Friday, January 13, 2017

Analysis on Antonina Zabinski from THE ZOOKEEPER'S WIFE: Her Ability To Maintain The Identity of the Animals She Loved . . .

Christal Cooper

Analysis by Chris Rice Cooper:   “The Psychological Enigma of Antonina Zabinski” from Diane Ackerman’s  The Zookeeper’s Wife

      In 1939 in Poland Antonina Zabinski was a young 31-year-old woman who, along with her husband Jan, 42, ran the Warsaw Zoological Garden.   

The couple, along with their son Rhys, lived in a two story three-bedroom 1930s stucco and glass villa located in the middle of the Warsaw Zoological Garden.

       The Warsaw Zoological Garden was 75 acres of forests, ponds, buildings (the Pheasant House, the Lion’s House, the carpentry shop); storerooms, pantries, barns; pavilions; cages, and varying habitats for different animals.

       The War Zoological Garden housed a massive collection of animals, 1500 total:  antelopes, bee hives, badgers, bears, bison, cats, cheetah, the largest crocodile, cuckoos, donkeys, rarest eagle, elk, deer, elephants, flamingos, foxes, giraffes, hyenas, gibbons, horses, jaguars, lions, monkeys, ostriches, parrots, peacocks, pelicans, wild penguins, pigs, tree porcupines, rabbits, ravens, the heaviest rhino, seals, squirrels, black swans, oldest turtle, wolves, and zebras.

       In September of 1939 Germany invaded Poland and everything changed:  the Nazis took most of their animals away to place in Nazi-controlled zoos in Germany. 

The other animals were shot by employees for safety reasons, some slaughtered by gun-happy and hard-drinking Nazis for sport, and other animals were killed to feed hungry people. 

       As a result, Antonina and Jan had to resort to having their zoo become a pig farm and then a fur farm. 
       On October 12, 1940 the Nazis forced all the Jews from Poland to leave their homes, friends, belongings, and communities and herded them into a district on the north side of town, which came to be known as the Warsaw Ghetto. 

Brick wall of the Warsaw Ghetto dividing the Iron Gate Square with a view of bombed out Lubomirski Palace (left) on the Aryan side of the city.  Attributed to Ludwig Knoblock.  Photograph taken on May 24, 1941.

In the fall of 1940 Antonina and Jan hosted their first of 300 guests at their zoo, now known as The House Under the Crazy Star, an underground for Jews, particularly those who were in the Warsaw Ghetto.   

To avoid discovery some of these escapees would enter the villa through a drain over that can still be seen in the zoo today.

       This blond, Catholic, devoted wife and mother, skilled pianist, hosted the small menagerie of animals and the 300 Jews without complaining, without being discovered by the Nazi regime, and only losing two Jews to Nazi violence.  

How did this young woman, from the ages of 32 to 36, fool a whole regime for a period of years on behalf of the animals she identified with and the people she loved and considered her equal?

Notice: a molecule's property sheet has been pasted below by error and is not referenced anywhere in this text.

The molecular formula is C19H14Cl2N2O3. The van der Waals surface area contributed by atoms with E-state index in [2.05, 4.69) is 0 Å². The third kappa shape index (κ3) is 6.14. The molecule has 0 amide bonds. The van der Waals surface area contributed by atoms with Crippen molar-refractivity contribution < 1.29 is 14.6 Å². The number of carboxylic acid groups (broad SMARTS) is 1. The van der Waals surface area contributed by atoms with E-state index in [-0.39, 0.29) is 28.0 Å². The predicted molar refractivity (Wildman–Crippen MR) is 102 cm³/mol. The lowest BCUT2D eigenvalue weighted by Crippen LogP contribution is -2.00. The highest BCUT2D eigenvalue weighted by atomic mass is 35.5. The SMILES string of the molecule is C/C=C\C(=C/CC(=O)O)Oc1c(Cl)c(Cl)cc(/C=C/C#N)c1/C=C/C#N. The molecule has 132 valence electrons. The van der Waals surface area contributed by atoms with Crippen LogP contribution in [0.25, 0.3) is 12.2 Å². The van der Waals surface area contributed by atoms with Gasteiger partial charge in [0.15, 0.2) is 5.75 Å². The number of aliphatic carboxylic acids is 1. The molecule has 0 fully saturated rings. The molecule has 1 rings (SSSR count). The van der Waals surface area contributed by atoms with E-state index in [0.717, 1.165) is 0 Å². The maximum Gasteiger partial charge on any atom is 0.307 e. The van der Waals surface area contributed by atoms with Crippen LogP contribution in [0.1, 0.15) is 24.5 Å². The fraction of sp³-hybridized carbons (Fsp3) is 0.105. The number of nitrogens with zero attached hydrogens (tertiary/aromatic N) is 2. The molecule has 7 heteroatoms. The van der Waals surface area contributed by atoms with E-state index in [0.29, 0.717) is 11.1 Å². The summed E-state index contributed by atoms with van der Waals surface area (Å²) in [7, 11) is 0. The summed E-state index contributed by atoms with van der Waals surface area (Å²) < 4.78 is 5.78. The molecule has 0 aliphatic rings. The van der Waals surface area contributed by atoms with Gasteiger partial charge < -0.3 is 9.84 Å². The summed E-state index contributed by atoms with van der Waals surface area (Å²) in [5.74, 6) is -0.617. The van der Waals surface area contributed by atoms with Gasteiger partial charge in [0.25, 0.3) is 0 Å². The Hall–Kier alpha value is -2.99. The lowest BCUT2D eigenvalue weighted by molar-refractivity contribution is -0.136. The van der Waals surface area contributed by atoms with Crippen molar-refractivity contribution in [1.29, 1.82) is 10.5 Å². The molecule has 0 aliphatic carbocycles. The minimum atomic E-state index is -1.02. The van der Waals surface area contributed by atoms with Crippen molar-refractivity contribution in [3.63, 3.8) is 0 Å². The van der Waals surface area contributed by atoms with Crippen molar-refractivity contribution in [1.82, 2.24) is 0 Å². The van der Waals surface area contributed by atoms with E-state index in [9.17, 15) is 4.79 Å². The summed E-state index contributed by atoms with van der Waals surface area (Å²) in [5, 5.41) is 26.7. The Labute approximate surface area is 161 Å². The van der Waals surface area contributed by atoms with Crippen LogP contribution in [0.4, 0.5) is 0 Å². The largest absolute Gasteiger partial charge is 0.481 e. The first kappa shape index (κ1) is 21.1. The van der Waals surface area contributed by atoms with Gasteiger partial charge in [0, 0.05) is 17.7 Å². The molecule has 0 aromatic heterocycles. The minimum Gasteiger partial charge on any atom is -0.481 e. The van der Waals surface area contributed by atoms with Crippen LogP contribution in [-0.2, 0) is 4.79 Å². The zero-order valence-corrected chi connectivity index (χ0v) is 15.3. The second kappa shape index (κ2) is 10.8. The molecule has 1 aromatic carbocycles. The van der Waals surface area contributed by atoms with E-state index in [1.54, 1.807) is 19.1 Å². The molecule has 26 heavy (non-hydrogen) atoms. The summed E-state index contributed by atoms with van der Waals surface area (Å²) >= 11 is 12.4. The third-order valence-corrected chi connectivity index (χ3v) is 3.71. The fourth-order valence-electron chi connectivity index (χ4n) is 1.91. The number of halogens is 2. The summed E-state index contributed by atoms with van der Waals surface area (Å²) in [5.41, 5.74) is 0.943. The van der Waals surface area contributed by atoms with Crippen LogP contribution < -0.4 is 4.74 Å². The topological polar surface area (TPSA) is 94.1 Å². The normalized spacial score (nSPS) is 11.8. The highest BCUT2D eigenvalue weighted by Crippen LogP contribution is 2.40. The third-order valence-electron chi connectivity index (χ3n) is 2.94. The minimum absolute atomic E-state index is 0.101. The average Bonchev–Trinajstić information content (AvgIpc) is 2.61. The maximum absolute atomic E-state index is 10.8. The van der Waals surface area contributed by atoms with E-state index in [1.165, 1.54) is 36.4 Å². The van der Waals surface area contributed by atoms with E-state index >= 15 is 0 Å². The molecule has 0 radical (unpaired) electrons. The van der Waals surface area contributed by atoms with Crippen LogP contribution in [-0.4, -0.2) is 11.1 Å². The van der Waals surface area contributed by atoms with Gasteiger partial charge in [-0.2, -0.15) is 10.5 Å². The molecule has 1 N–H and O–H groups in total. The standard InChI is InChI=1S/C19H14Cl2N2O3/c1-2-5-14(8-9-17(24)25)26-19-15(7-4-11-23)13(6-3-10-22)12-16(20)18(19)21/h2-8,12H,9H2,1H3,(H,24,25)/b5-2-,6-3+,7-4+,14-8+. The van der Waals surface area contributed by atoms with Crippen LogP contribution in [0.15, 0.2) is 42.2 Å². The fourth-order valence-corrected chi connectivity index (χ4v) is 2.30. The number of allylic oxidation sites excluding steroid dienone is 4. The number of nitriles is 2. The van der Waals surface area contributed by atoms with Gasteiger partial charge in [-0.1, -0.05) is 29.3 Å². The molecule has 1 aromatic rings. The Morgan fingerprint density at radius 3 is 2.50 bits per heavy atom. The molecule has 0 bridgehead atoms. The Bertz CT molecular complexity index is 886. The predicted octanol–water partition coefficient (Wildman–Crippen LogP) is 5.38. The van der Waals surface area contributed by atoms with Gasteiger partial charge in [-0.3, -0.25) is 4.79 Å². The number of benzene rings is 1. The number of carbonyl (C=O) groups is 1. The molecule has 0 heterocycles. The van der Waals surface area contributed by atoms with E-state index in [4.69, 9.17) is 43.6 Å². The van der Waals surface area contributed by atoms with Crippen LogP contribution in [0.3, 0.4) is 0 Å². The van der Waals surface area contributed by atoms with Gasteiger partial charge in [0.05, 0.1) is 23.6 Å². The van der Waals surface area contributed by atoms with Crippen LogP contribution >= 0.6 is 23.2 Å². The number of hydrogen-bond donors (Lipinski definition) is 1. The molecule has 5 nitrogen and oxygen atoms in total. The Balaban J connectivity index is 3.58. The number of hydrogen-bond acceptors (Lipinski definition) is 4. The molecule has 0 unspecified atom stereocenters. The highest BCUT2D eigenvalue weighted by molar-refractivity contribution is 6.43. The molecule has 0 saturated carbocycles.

The answer can be found in Diane Ackerman’s bestseller The Zookeeper’s Wife based on the war story lives of Antonina, Jan, and the animals Antonina identified with.


Jan, a devout scientist, credited Antonina with the “metaphysical waves” of a nearly shamanistic empathy when it came to animals:  “She’s so sensitive, she’s almost able to read their minds, a way of observing and understanding animals that’s rare, a sixth sense –it’s been this way since she was little”

       Ackerman further describes how Antonina slips out of her self to align her own senses with the senses of the individual animal and having her attunement put the animals at ease.

       Her uncanny ability to calm unruly animals earned her the respect of both she the keepers and her husband, who though he believed science would explain it, found her gift nonetheless strange and mysterious. 

       And Antonina the strange mystic was able to form a peaceful resistance not by arming herself with guns and knifes, but maintaining the same identity as the animal and exhibiting the same behaviors as the animal. 

Mixed Media Art by Christal Rice Cooper             

One such occurrence happened in March of 1943 when a fire broke out in one of the zoo’s buildings now being used as a German storage area.  A German soldier on his bicycle approached her in anger about the fire.  Antonina responded to him with the friendliness of a mammal and the charm of the lynx she reared since birth. She convinced him the fire started by some German soldier and his girlfriend from a love fire they didn’t completely extinguish.  As a result, the soldier did not search the buildings that would have revealed the hidden Jews inside.  The German soldier and Antonina engaged in talk about animals as they headed to the villa.  Two more German police officers joined them and were entertained by Antonina’s explanation of why the fire started.  Minutes later Antonina received a phone call from the Gestapo, and she convinced them everything was taken care of. 

With the coast clear, the Guests came out of hiding and hugged her, praising her bravery.  In her diary, she noted that she “couldn’t wait to tell Jan.”